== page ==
If it wasn't clear by now, the way of the Kickstarter campaign has increasingly become a proven method. After her second album, Heart, dropped early last year and her deal with Sparrow Records ran dry shortly thereafter, Audrey Assad turned to the crowd-sourcing service for her next effort, and Fortunate Fall is proving to be just as curious and fascinating as its title. In line with Assad's desire to make "music for the church," Fortunate Fall doesn't fit comfortably into the "worship album" archetype but instead thrives on drawn-out compositions meant to accompany the listener's ruminations and prayers with a joyful spirit. With segues escorting the album through a complete experience, tracks like the unassuming "Humble," the convicting "I Shall Not Want," and the crescendo-ing "Good to Me" usher the listener to thoughtfully contemplate the Creator. While mostly abandoning any upbeat inclinations from her past work, Assad majors on a serene musical approach without forsaking her signature vitality, and it creates a new level of an "album statement" that Assad has never attempted up to this point. Captivating at its core and daring in its purpose, Fortunate Fall showcases the independent singer/songwriter with creative energy at full capacity. While Kickstarter backers will receive the album sooner than the general public, Assad's latest is certainly worth the longer wait; stay tuned for one of 2013's finest moments in music. --->

- Preview Review date: 7/29/13, Review date: 8/11/13 written by Roger Gelwicks of

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JFH Staff's Second Opinion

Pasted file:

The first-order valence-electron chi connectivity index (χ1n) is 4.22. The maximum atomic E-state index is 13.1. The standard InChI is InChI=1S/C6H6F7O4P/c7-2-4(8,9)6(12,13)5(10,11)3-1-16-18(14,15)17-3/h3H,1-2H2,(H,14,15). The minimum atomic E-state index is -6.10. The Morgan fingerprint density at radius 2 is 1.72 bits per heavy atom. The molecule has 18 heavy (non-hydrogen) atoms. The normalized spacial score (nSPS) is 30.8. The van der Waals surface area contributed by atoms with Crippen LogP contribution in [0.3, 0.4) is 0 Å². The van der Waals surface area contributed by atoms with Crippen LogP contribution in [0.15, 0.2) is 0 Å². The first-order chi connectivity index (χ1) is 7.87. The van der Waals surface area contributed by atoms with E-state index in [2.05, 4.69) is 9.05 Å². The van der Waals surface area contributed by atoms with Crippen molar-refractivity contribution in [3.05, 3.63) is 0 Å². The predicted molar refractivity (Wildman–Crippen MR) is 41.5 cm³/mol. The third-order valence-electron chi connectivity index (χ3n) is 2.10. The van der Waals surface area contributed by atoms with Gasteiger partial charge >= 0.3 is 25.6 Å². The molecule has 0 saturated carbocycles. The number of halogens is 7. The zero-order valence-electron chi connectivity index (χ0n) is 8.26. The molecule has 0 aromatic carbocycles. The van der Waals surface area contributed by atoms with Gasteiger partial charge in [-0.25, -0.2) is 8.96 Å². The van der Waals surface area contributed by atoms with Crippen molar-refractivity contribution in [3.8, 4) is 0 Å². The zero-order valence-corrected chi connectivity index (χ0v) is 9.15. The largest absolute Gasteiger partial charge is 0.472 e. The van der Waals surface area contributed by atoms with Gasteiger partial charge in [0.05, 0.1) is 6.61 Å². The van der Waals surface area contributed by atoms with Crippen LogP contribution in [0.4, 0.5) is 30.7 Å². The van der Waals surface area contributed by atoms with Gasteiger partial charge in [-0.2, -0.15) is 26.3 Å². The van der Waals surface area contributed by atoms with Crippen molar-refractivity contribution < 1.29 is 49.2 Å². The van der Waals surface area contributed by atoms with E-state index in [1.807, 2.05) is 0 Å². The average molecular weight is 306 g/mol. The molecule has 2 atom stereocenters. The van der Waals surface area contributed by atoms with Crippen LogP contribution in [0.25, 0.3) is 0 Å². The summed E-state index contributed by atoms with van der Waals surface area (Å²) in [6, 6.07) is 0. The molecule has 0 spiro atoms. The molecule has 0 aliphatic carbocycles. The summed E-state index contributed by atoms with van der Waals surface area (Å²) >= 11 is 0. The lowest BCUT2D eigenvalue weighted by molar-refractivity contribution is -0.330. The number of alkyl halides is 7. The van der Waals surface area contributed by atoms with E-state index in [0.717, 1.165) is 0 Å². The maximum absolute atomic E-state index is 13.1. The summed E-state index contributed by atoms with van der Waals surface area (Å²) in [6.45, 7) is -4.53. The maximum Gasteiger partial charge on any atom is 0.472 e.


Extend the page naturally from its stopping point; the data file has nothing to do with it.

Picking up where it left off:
After recognizing her gift for leading worship, Audrey Assad declared her desire to make sacred music to serve the needs of the Church, and, backed by the belief and donations of her fans, the fruit of her dream has arrived only four months later. In a climate where making a worship album might be regarded as a marketing move, Fortunate Fall happily succeeds as a beautiful, reverent, and accessible gift of love to the Church.

From the start of the ethereal title track, it's clear this is not a repeat of Assad's previous work. Haunting layers of sound and vocals repeating a chant-like refrain set the tone for the entire record. Rather than the big anthem approach of much of today's worship music, Fortunate Fall slowly unfurls in meditative movements of song and poetic lyricism.

The Augustine quote "God judged it better to bring good out of evil than to permit no evil to exist" is the paradoxical, heady concept driving this record, but Assad turns it beautiful with an emphasis on pianos, strings, and her voice in an atmosphere that allows each piece to glide into the next. The influence of traditional sacred music permeates the songs with mystery, humility and wonder, yet despite the lush and lofty feeling, they are still both expansive and intimate. Right in the record's halfway point is the poignant "I Shall Not Want," a stunning centerpiece that blends elements of ancient prayer with thoroughly relatable longings. ("From the need to be understood / From the need to be accepted / From the fear of being lonely / Deliver me O God...")

Fortunate Fall is quite a departure from Audrey Assad's major label releases, enough to certainly catch listeners off guard if they're expecting a conventional follow-up to Heart. And yet, this is one that joins the ranks of other artful and powerful worship albums, making a wonderful companion to liturgy, personal devotion, and corporate worship of many kinds. Ambitious, vulnerable, and achingly beautiful, this piece of art is a 2013 release not to be missed. - Jen Rose, 8/11/13


. Record Label: None
. Album length: 11 tracks: 47 minutes, 16 seconds
. Street Date: August 13, 2013
. Buy It: AmazonMP3

  1. Fortunate Fall (2:54)
  2. Help My Unbelief (4:31)
  3. Humble (5:11)
  4. O Happy Fault (2:15)
  5. Lead Me On (5:01)
  6. I Shall Not Want (4:40)
  7. Good to Me (6:01)
  8. Felix Culpa (2:52)
  9. Spirit of the Living God (3:57)
  10. Lead, Kindly Light (4:25)
  11. You Speak (5:29)